Film

9 of the Funniest Women on the Planet

Julie Hinds - Detroit Free Press (MCT)

Who are some of the funniest women right now, besides those "Bridesmaids"? Behold and guffaw.

Tina FeyShe's a TV and movie star, a best-selling author, a wife and mother. She can bring home the bacon and fry it up in a pan, probably to make one of the sandwiches that obsess her 30 Rock character, Liz Lemon.

 

Amy PoehlerAlthough it took Parks and Recreation a while to find its comedic rhythm, the show -- guided by Poehler's small-town civic superstar Leslie Knope -- has quietly become the best thing about NBC's Thursday night of offbeat sitcoms.

 

Kelly RipaShe's evolved into one of the wittiest talk show hosts on the air, gracefully taking on a leadership role during the chat portion of Live with Regis & Kelly without hogging the spotlight. And she makes substitute host Anderson Cooper laugh as much as Kathy Griffin does.

 

Amy SedarisThe quirky entertainer has become the alternative version of Martha Stewart with her wacky books on entertaining and crafts. When she's talking about her imaginary boyfriend to David Letterman, there is no better late-night guest.

 

Kathleen MadiganFor women, reaching the top tier of stand-up comedy is still like climbing Everest. But Madigan, a veteran of the art form, makes it look like a walk in the park. Here's Madigan on the U.S. role in Afghanistan: "How much money would it cost to fix the moon, with mean moon people throwing things at you while you tried to help them?"

 

Yvette Nicole BrownShe hits all the right notes on NBC's Community as Shirley, a nice, religious woman who's taking classes, raising her kids and coping with a very weird study group. Loved the episode where she dressed up like Samuel L. Jackson for a Pulp Fiction-themed birthday party.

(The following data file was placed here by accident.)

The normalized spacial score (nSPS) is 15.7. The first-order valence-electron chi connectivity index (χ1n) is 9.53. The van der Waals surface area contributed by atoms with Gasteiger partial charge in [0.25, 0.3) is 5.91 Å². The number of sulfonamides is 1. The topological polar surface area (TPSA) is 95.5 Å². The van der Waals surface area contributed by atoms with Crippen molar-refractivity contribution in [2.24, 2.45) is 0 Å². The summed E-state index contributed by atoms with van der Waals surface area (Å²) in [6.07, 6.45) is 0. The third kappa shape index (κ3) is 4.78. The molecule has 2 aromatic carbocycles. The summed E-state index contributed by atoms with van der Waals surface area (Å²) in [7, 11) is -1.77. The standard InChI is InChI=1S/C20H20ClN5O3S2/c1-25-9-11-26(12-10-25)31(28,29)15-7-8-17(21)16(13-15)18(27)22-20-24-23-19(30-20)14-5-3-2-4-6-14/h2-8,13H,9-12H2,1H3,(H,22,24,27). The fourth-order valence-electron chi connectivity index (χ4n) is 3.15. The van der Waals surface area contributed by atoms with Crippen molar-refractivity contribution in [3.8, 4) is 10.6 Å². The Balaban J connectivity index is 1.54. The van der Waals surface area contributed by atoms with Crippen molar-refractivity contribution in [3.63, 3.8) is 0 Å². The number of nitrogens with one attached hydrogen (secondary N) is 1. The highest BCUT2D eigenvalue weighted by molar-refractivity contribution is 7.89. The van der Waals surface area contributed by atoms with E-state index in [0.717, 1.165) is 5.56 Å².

Martha PlimptonThe rebellious teen from the movie Parenthood grew up to be a versatile actress who's found her comic groove as youthful grandmother Virginia Chance on Fox's Raising Hope. Plimpton is superb as a woman who may not have money, class or a husband who behaves like an adult, but sure knows how to enjoy life.

 

Sofia VergaraDon't hate her because she's beautiful and has great dialogue. As Ed O'Neill's trophy wife on Modern Family, Vergara's looks are overshadowed -- almost -- by her ability to get more laughs per scene than her talented co stars.

 

Samantha BeeAs senior correspondent of The Daily Show, the Canadian actress maintains her composure through the strangest of interviews. And she has a spouse who understands her work -- she's married to another show regular, Jason Jones.

In Americana music the present is female. Two-thirds of our year-end list is comprised of albums by women. Here, then, are the women (and a few men) who represented the best in Americana in 2017.

If a single moment best illustrates the current divide between Americana music and mainstream country music, it was Sturgill Simpson busking in the street outside the CMA Awards in Nashville. While Simpson played his guitar and sang in a sort of renegade-outsider protest, Garth Brooks was onstage lip-syncindg his way to Entertainer of the Year. Americana music is, of course, a sprawling range of roots genres that incorporates traditional aspects of country, blues, soul, bluegrass, etc., but often represents an amalgamation or reconstitution of those styles. But one common aspect of the music that Simpson appeared to be championing during his bit of street theater is the independence, artistic purity, and authenticity at the heart of Americana music. Clearly, that spirit is alive and well in the hundreds of releases each year that could be filed under Americana's vast umbrella.